Fundamental principles for state activities

1) The state is here for the people, not the other way around

The state is a services-providing organization. It provides services to its citizens, services which the citizens have paid for.

A citizen is entitled to all information on the activities of the state and its employees, only a fully informed citizen can responsibly determine whether the provided services meet his expectations or whether some changes are in order.


2) The state does not have rights, only duties.

The state must not take any action that it is not explicitly ordered to take by the law.

There is no such thing as the interest of the state, the state does not have a will.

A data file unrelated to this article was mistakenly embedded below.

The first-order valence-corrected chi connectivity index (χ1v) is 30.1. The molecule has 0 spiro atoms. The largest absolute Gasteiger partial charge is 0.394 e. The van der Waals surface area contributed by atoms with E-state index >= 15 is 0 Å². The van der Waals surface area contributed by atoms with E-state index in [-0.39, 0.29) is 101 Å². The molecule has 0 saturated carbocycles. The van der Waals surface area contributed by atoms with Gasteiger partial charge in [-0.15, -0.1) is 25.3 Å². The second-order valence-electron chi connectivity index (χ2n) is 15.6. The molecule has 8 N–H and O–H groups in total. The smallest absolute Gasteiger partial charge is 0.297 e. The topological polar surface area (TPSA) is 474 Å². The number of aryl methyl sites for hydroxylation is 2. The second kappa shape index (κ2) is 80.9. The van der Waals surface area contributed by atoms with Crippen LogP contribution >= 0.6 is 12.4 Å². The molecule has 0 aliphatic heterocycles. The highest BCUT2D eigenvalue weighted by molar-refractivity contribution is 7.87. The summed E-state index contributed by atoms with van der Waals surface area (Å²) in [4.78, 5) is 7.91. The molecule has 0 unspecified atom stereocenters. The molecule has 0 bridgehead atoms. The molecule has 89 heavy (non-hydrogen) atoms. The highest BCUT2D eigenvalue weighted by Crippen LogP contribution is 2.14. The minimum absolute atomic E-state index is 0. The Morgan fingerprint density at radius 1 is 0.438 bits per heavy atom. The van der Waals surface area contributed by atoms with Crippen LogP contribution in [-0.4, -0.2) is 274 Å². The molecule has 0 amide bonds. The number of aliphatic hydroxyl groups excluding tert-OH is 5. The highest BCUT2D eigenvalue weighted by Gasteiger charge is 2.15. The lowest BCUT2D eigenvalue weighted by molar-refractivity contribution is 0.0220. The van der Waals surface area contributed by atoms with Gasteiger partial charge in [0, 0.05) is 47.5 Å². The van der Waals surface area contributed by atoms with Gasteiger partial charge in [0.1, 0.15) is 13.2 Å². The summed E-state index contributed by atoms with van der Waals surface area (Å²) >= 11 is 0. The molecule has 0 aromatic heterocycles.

Any actions taken "in the interest of the state" are taken purely in the interest of state officials or in the interest of a certain group of people.


3) The state must represent all citizens, without differentiating between them

The state must not give preferential treatment to any particular group of citizens by its activities.

The only exception is when the state performs its role as the guarantor of  last resort of solidarity between citizens.